Interviews

Mike S. Miller Talks Adapting George R. R. Martin’s The Mystery Knight

 

Cover detail from The Mystery Knight by George R. R. Martin, Ben Avery, and Mike S. Miller.

Everyone loves A Game of Thrones.

Especially after last night’s HBO episode. Might have been the best one yet!

But that’s not the only George R. R. Martin project that is being released this week. A full-color graphic novel edition of The Mystery Knight, one of the thrilling Dunk and Egg novellas from George R. R. Martin’s A Knight of the Seven Kingdoms, publishes tomorrow. Like The Hedge Knight and A Sworn Sword before it, The Mystery Knight is a Dunk and Egg short story that has been adapted to graphic novel form by writer Ben Avery and artist Mike S. Miller. The tale takes place about 90 years before A Game of Thrones begins.

Those of you who read my work here on Unbound Worlds know that I love the Dunk and Egg short stories more than novels of A Song of Ice and Fire. If I could choose between a new short story — The She-Wolves of Winterfell, anyone? — or The Winds of Winter, I would choose the former. Crazy, right?

Until then, I will settle for this new graphic novel and enjoy the hell out of it. I decided to ask artist Mike S. Miller some questions about it, to get into the inner workings of such a cool project.

“Every wedding needs a singer, and every tourney needs a mystery knight.”

Read on!


Unbound Worlds: The Mystery Knight graphic novel hardcover is in stores this week. It is a comic book adaptation of the George R. R. Martin Westeros short story by the same name. How did you come to work on this awesome project?

Mike S. Miller: Many, many moons ago, I was approached by a fledgling comic book imprint called ‘Roaring Studios’, who had through sheer determination and persistence managed to get George R. R. Martin to grant them the license to the first Dunk and Egg novella, The Hedge Knight. I was recommended to them, and they sought me out to do the book. I agreed, if I could have a heavier hand in the project than just penciling. I ultimately became art director, and pretty much handled most the creative decisions for the book. George is a very loyal guy, and when it came time for the sequels to The Hedge Knight, both The Sworn Sword, and now The Mystery Knight, he wanted me to draw them, and so I did!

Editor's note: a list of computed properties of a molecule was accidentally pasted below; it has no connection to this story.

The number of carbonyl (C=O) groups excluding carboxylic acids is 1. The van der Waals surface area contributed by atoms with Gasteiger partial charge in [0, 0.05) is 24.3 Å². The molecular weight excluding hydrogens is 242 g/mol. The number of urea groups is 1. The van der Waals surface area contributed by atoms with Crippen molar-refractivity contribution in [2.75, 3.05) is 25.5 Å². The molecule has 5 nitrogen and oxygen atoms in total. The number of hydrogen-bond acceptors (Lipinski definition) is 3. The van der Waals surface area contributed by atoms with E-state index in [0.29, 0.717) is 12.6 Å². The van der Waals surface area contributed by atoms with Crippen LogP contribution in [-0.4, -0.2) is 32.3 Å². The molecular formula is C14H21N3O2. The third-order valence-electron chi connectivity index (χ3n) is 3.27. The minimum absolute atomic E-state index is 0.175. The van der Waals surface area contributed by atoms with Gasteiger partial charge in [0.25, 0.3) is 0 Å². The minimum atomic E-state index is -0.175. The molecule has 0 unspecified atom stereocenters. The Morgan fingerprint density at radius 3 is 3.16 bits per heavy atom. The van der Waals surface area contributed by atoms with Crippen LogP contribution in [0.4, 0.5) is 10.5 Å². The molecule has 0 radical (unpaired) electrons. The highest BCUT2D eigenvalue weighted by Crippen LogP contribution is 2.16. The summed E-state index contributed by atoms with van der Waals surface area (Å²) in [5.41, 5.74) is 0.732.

UW: Ben Avery is the adapter on the graphic novel, translating George R. R. Martin’s written words to comic book form. Sounds like you have had a hand in those duties as well. How did you and Ben work together to bring such a cool story to life in a new medium?

MSM: When Ben was cutting his teeth on the first novella, I had a much more intimate hand in shaping the book. He hadn’t written for comics much back then, (The Hedge Knight might have been his first professional work) and while I think Ben is a fantastic writer, knowing how to write for an artist’s strong suit is a little trickier than just telling a tale. But that was over 14 years ago, and now Ben just hands in the script, it goes to the editor, and while I might change something here or there, I pretty much follow his lead completely. I’ve worked with Ben on a lot of different projects over the years, he’s one of the great unsung writers in the field. I gave George a handful of writers to choose from, each of whom had been given the assignment of adapting a scene from The Hedge Knight into comics format, and George hand picked Ben. So if George R. R. Martin gives your writing the thumbs up, you know that’s something to be proud of.

UW: I am sure I am in the minority here, but I love Dunk & Egg more than the novels from A Song of Ice & Fire. What about you? And what do you love about Dunk and Egg?